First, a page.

Basic Frame Control
    [ /Start svgframe starts frames
    [ /Next svgframe starts new frame
    [ /End svgframe ends frames.
    [ /Dur <seconds> /Params svgframe defines duration of displaying for current and following frames
    [ /repeatCount <num> /Params svgframe defines looping count (default is indefinite)

    In importing Postscript figure (and other XXX2EPS) DVIEW does:

            [ /Start svgframe
            [ /Dur 1 20 div /Params svgframe % Default Speed ...
            /showpage { /Next svgframe initgraphics } bind def
            (figure.eps) run
            [ /End svgframe
    In fact, this code supports importing multi-page Postscript as animated frames.
svgstatus and svgframe operators are available only in BaKoMa Postscript interpreter. In this reason, to make such animated Postscript suitable for another Postscript interpreters (at least in static version) you must define these operators as following:
        /svgstatus where {pop} {/svgstatus false def} ifelse
        /svgframe  where {pop} {/svgframe /cleartomark load def} ifelse
Static Presentation of Animation Frames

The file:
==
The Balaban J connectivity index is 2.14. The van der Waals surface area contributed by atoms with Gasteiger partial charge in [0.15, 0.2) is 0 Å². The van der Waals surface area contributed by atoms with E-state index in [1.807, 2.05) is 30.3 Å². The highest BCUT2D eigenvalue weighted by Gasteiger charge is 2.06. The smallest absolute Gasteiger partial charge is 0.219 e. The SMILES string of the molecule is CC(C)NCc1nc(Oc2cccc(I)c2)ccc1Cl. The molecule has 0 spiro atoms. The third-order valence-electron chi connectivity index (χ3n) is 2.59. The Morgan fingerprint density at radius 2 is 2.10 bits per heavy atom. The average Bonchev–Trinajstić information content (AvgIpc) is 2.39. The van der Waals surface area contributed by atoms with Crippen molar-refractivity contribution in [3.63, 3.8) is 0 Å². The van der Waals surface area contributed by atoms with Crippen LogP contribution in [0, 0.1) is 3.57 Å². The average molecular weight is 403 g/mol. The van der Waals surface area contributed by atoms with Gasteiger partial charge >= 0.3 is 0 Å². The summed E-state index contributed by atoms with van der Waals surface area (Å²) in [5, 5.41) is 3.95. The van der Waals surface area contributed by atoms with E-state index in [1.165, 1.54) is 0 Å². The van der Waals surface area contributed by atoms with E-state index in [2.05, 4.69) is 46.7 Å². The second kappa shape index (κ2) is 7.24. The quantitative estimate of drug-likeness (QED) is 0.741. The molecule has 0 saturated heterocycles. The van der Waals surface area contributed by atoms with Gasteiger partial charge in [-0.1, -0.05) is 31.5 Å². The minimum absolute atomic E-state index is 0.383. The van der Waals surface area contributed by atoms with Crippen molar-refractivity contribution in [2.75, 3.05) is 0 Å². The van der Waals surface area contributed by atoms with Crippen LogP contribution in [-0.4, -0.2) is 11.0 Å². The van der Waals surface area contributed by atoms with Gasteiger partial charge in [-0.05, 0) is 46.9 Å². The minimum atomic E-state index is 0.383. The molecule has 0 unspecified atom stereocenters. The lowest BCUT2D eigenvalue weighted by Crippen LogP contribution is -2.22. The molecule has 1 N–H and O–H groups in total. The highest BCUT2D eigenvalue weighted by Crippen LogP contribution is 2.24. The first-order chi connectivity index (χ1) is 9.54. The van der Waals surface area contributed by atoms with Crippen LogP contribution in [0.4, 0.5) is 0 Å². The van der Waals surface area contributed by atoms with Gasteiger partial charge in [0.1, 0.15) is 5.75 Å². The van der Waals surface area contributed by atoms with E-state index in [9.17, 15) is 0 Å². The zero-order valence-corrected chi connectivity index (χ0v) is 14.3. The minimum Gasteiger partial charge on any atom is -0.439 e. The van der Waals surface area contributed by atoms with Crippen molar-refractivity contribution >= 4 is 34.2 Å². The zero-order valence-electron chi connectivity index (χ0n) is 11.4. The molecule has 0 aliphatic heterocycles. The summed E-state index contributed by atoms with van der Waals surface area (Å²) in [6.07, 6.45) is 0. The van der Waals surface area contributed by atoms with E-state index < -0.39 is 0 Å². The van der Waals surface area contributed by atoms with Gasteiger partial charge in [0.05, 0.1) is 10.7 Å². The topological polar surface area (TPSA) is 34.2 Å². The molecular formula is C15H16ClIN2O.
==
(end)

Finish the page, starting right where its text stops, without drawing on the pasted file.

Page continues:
As mentioned earlier, static output will show superposition of all frames. However, checking values returned by svgstatus you can generate different images for Animated and Static output.

Simple example:

        % Compatibility definitions.
        /svgstatus where {pop} {/svgstatus false def} ifelse
        /svgframe  where {pop} {/svgframe /cleartomark load def} ifelse

        % We define procedure to draw n's frame
        % It gets frame number from operand stack.
        /DrawFrame { % <frame-number> DrawFrame
           % Simple code draws circles of different sizes
           newpath dup dup 0 360 arc stroke
        } bind def

        % We draw many or just one frame depend on svgstatus
        svgstatus {
           0 1 100 { DrawFrame showpage } for
        } {
           50 DrawFrame % Choose most reasonable frame for static ...
        } ifelse

In many cases it is reasonable to skip all frames except of one basic figure.
Please note, that your Postscript file may be embedded into another Postscript file (as DVIPS does it). In this reason, using `currentfile closefile' is impossible.
Most reasonable way is skipping rest of file up to some tag, like following:

        % 1. There is code of first frame, 
        %    which is also used for static presentation.
        0 0 100 0 360 arc stroke

        % 2. Code for skipping following frames.
        svgstatus not {